Conversation About Social Justice: Part 3
Here we present the third installment of our “Conversation About Social Justice.” Fellows have continued to respond to Madam Chairman of the MacDowell Board Nell Painter’s (16, 19) invitation to send us their “art of redress.” While we are hopeful for the future, the need for systemic change continues to call us to make a space to present art made in protest of previous and current injustices. We hope also that you view these pages as a place where an open exchange of ideas and dialogue continues around social justice matters, perhaps acting as a catalyst to more conversation and inspiration.
We’ll repeat here that this invitation to submit your art is made with the understanding that it may seem to impose yet another task on artists who may continue to protest in the streets or are emotionally drained. This understanding extends particularly but not exclusively to Black and Indigenous Fellows of Color, and to Fellow artists who have suffered personal losses.
We hope you find inspiration in these pages.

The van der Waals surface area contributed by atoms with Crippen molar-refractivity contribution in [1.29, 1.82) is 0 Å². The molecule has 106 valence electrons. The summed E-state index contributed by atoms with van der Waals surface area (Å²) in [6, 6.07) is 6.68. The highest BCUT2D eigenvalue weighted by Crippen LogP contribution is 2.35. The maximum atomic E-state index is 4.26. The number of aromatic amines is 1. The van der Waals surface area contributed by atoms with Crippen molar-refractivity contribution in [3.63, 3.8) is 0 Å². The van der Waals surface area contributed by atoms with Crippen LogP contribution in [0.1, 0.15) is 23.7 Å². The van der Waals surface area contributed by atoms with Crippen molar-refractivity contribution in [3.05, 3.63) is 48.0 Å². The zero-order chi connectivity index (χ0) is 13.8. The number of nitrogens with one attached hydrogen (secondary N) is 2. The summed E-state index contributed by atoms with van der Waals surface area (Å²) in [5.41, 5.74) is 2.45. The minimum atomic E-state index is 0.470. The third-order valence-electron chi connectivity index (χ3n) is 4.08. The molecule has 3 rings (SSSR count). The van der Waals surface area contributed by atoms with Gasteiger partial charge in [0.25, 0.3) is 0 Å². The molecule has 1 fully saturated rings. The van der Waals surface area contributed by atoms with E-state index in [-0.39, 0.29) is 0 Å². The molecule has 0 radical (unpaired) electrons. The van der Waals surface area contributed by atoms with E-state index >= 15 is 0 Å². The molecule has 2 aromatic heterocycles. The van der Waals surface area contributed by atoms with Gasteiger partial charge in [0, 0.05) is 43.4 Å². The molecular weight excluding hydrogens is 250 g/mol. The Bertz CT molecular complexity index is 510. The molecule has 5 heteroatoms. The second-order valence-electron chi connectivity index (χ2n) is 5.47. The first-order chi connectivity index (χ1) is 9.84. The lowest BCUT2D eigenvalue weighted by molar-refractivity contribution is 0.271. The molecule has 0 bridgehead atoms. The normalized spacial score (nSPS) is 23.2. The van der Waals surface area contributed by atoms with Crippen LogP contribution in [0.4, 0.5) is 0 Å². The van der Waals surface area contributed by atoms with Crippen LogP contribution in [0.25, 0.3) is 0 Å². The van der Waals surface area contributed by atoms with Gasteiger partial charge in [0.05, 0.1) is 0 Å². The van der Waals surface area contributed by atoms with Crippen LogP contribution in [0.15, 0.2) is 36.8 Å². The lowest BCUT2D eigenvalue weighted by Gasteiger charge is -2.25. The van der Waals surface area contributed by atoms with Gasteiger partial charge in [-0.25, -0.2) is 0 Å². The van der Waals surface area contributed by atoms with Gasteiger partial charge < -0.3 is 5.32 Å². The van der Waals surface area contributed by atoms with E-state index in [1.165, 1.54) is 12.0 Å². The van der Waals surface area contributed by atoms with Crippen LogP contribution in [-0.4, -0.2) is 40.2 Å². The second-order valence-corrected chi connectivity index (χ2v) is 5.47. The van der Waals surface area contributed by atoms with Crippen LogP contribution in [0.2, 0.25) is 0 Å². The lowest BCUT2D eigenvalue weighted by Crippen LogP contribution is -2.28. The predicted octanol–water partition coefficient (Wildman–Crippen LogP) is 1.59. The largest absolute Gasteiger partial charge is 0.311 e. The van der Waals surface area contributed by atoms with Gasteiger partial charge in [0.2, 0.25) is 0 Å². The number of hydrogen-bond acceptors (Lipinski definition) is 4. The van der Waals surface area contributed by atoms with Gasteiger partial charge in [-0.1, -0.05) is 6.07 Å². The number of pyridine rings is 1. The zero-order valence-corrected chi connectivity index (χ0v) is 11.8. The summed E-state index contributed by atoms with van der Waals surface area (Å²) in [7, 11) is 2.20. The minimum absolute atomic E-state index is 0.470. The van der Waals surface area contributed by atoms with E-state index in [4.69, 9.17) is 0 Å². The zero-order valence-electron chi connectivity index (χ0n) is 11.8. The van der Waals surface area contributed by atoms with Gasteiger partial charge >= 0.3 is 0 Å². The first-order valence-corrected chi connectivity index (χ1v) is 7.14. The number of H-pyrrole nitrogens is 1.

Sources, Secrets, Redress
This essay/address was presented at the "Sources and Secrets" panel at CUNY Graduate Center in 2015. It outlines writer Marnie Mueller's (01) relationship with Mary Mon Toy, a Japanese American performer, whose struggles with identity and race led her to hide her Japanese heritage since living in a California internment camp at the outset of World War II.Read Marnie's address
American poet Willa Schneberg (86) submitted the poem "Skin" for the conversation.Read Willa's "Skin"
Three poems from Jane Duran's (00) 2014 collection American Sampler.Read Jane's poems
Jus Suum: What Can Never Be Taken
The poem “Jus Suum” was published in 1997 and most recently appeared in How the Universe Is Made: Poems New & Selected 1985-2019 from Stephanie Strickland (81, 97).Read Stephanie's poem
The Poem About Chuck E. Cheese a Friend Posted on Facebook
Poet and translator Taije Silverman (03, 14) submits a poem first published in The Gettysburg Review.Read Taije's poem
Composer Kevin Norton (02) offers a composition (below) written for a student: